I am writing this column early Monday morning, the 15th of June. It’s a gray morning, cool, a respite after a warm week. I hope it rains and relieves me of the job of watering today. I have other things to do.
As I predicted last week, the poppies and iris are almost all gone by, leaving a mostly green garden. The surrounding woods are already a heavier, darker green, closed in, obscuring the sky. I miss my in-laws’ screened porch, where we would often gather on summer evenings for our drinks and to see the sun set over their open meadow.
The number of confirmed coronavirus cases in the U.S. passed 2 million on June 10. It took from Jan. 20, the day the first case was diagnosed in Washington State, to April 28 to hit 1 million. Six weeks to double the number of infected individuals, less than half the four months it took to reach that 1 million milestone. Several states are reporting sharp increases of daily case counts, all in the South or Southwest part of the country, worrying me that warmer temperatures will not reduce the spread or virulence of this virus. I remain shocked to see pictures of gatherings where no one is wearing a mask or gloves.
We are preparing for our annual town meeting. It will be held at the Tabernacle in Oak Bluffs at 4 pm on Tuesday, June 23. Only registered voters and individuals representing a specific warrant article will be allowed inside the Tabernacle. Masks will be required. There will be parking at Sunset Lake, and one entrance into the Campgrounds open for walkers. At the Tabernacle, there will be three check-in entrances. Town reports and copies of the warrant will be available. The warrant has been shortened to the most critical items that need to be dealt with right away to keep the town functioning; other articles will be held for a special town meeting in the fall.
The annual town election will take place at the Public Safety Building on Thursday, June 25. Polls will be open between 11 am and 7 pm. Voters will be asked to enter the building through the ambulance bay. There will be pens provided in each voting booth, and both pens and booths will be cleaned after each use. Voters may bring their own pens. Black is preferred, and red is forbidden, as the machine can’t read red. Please remember to wear your mask.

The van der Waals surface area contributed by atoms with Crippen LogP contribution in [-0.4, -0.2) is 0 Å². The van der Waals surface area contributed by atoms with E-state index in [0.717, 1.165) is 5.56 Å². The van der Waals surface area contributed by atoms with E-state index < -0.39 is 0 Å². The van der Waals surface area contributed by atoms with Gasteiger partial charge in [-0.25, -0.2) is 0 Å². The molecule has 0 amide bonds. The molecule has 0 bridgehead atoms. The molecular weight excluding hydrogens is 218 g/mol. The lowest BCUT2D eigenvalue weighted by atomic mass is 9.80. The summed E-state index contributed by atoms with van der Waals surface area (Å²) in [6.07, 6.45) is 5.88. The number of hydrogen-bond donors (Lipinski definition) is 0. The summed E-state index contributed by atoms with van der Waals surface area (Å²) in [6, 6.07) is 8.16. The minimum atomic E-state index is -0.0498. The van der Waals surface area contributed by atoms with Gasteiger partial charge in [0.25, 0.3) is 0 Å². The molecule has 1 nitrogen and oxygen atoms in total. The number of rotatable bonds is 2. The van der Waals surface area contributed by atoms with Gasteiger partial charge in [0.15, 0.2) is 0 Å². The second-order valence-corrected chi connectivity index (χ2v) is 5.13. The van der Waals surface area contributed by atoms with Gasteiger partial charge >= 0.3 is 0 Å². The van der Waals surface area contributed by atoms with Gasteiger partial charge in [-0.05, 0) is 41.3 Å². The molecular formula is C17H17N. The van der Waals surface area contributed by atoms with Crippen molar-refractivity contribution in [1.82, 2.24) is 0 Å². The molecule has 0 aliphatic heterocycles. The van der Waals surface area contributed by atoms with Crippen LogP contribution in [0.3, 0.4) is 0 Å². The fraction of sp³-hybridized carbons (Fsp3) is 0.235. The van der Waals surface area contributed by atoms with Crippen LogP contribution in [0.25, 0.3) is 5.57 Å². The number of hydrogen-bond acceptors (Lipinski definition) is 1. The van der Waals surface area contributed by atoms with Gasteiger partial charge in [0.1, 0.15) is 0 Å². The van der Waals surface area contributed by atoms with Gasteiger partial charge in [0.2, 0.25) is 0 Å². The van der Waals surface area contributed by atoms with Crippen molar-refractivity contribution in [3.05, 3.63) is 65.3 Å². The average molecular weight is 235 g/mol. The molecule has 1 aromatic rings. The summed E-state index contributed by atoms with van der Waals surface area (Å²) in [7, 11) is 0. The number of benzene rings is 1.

The Fire Department and Rescue crews have begun holding in-person drills again. Chief Estrella and the assistant chiefs sent out a three-page set of protocols for crew members to keep themselves and others safe and protected at an accident or fire.
I have had several friends ask me for a tomato recipe I make in the summer when tomatoes are at their peak. Rather than writing it out over and over again, here it is for anyone who is interested. I’m afraid I “just make it,” so don’t have measurements. You will have to try it out yourselves, but I promise it is foolproof and delicious. It will be fine.
I use a variety of tomatoes, different colors, and sizes. Slice the tomatoes and nestle them in a single layer into a flat baking dish. I use a round, fluted quiche pan, so mine are arranged in concentric circles starting from the rim side. By the time I get to the middle, I usually throw some halved cherry tomatoes over the top.
Mix together and sprinkle over the tomatoes:
Black Kalamata olives cut into halves or quarters
Toss some chunks of goat cheese over the top, then bread crumbs. Drizzle with a little olive oil and bake at 350° or 400° for about half an hour or longer, until the top is lightly browned and the liquid is mostly evaporated. It should be moist, but not overly juicy.
It is a wonderful side dish, or sometimes I just toss it over some spaghetti. You can also make it with zucchini and/or yellow squash. Alternate a slice of zucchini with a slice of tomato all the way around the baking dish. Then top with the herbs, olives if you have them and like them, goat cheese to make everything extra-delicious, bread crumbs, and olive oil. Homemade bread crumbs are the best, nice chunky ones, but Progresso ones are fine. I have also made this with tomatoes and Morning Glory corn cut off the cob.
My friend Nancy Cramer, former owner of Shaw Cramer Gallery, has been making her own art since she retired from the gallery. Her latest work is mixed-media, and combines drawing, beads, and whatever else might strike her fancy. She has completed six series with intriguing names: “Splash,” “Shimmer,” “Slide,” “Sprawl,” “Square,” and “Snap.” Take a look on her website. It is shawcramer.com.
Tom Dresser has written a new book, “The Rise of Tourism on Martha’s Vineyard.” He will be discussing it at a virtual talk at the West Tisbury library next Wednesday, June 24, at 5 pm. If you want to read about it before the event, his website is thomasdresser.com.
If you have any West Tisbury Town Column suggestions, email Hermine Hull, firstname.lastname@example.org.